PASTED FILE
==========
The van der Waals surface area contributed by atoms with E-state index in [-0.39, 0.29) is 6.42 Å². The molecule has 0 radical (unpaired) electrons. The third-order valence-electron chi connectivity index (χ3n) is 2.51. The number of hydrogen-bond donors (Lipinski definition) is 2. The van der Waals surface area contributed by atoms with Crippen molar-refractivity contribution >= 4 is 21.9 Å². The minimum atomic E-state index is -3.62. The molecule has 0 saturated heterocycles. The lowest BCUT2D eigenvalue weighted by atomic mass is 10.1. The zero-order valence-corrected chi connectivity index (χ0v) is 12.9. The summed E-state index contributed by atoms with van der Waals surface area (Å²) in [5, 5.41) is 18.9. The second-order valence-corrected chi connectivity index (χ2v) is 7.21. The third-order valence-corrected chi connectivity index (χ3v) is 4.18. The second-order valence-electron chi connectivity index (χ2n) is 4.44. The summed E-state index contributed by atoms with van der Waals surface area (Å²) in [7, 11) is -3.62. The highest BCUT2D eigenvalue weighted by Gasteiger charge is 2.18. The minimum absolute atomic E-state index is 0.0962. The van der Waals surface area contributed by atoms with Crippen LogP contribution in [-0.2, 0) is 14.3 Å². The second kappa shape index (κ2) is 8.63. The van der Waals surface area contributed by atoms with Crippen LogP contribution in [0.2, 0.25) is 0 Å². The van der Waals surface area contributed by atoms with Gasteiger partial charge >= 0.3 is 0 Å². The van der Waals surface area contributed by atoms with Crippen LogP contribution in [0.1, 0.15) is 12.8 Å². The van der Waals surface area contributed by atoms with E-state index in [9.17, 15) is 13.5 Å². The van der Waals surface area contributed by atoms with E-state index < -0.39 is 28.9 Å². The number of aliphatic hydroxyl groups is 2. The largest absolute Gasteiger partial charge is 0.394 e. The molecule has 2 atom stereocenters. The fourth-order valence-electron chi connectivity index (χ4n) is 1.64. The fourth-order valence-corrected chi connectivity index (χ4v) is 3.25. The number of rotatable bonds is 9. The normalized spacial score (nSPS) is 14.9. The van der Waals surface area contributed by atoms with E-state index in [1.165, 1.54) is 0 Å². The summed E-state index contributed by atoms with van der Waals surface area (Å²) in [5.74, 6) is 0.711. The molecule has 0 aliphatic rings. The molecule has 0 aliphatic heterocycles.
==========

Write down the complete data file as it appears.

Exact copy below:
The van der Waals surface area contributed by atoms with E-state index in [-0.39, 0.29) is 6.42 Å². The molecule has 0 radical (unpaired) electrons. The third-order valence-electron chi connectivity index (χ3n) is 2.51. The number of hydrogen-bond donors (Lipinski definition) is 2. The van der Waals surface area contributed by atoms with Crippen molar-refractivity contribution >= 4 is 21.9 Å². The minimum atomic E-state index is -3.62. The molecule has 0 saturated heterocycles. The lowest BCUT2D eigenvalue weighted by atomic mass is 10.1. The zero-order valence-corrected chi connectivity index (χ0v) is 12.9. The summed E-state index contributed by atoms with van der Waals surface area (Å²) in [5, 5.41) is 18.9. The second-order valence-corrected chi connectivity index (χ2v) is 7.21. The third-order valence-corrected chi connectivity index (χ3v) is 4.18. The second-order valence-electron chi connectivity index (χ2n) is 4.44. The summed E-state index contributed by atoms with van der Waals surface area (Å²) in [7, 11) is -3.62. The highest BCUT2D eigenvalue weighted by Gasteiger charge is 2.18. The minimum absolute atomic E-state index is 0.0962. The van der Waals surface area contributed by atoms with Crippen LogP contribution in [-0.2, 0) is 14.3 Å². The second kappa shape index (κ2) is 8.63. The van der Waals surface area contributed by atoms with Crippen LogP contribution in [0.2, 0.25) is 0 Å². The van der Waals surface area contributed by atoms with Gasteiger partial charge >= 0.3 is 0 Å². The van der Waals surface area contributed by atoms with Crippen LogP contribution in [0.1, 0.15) is 12.8 Å². The van der Waals surface area contributed by atoms with E-state index in [9.17, 15) is 13.5 Å². The van der Waals surface area contributed by atoms with E-state index < -0.39 is 28.9 Å². The number of aliphatic hydroxyl groups is 2. The largest absolute Gasteiger partial charge is 0.394 e. The molecule has 2 atom stereocenters. The fourth-order valence-electron chi connectivity index (χ4n) is 1.64. The fourth-order valence-corrected chi connectivity index (χ4v) is 3.25. The number of rotatable bonds is 9. The normalized spacial score (nSPS) is 14.9. The van der Waals surface area contributed by atoms with E-state index in [1.165, 1.54) is 0 Å². The summed E-state index contributed by atoms with van der Waals surface area (Å²) in [5.74, 6) is 0.711. The molecule has 0 aliphatic rings. The molecule has 0 aliphatic heterocycles.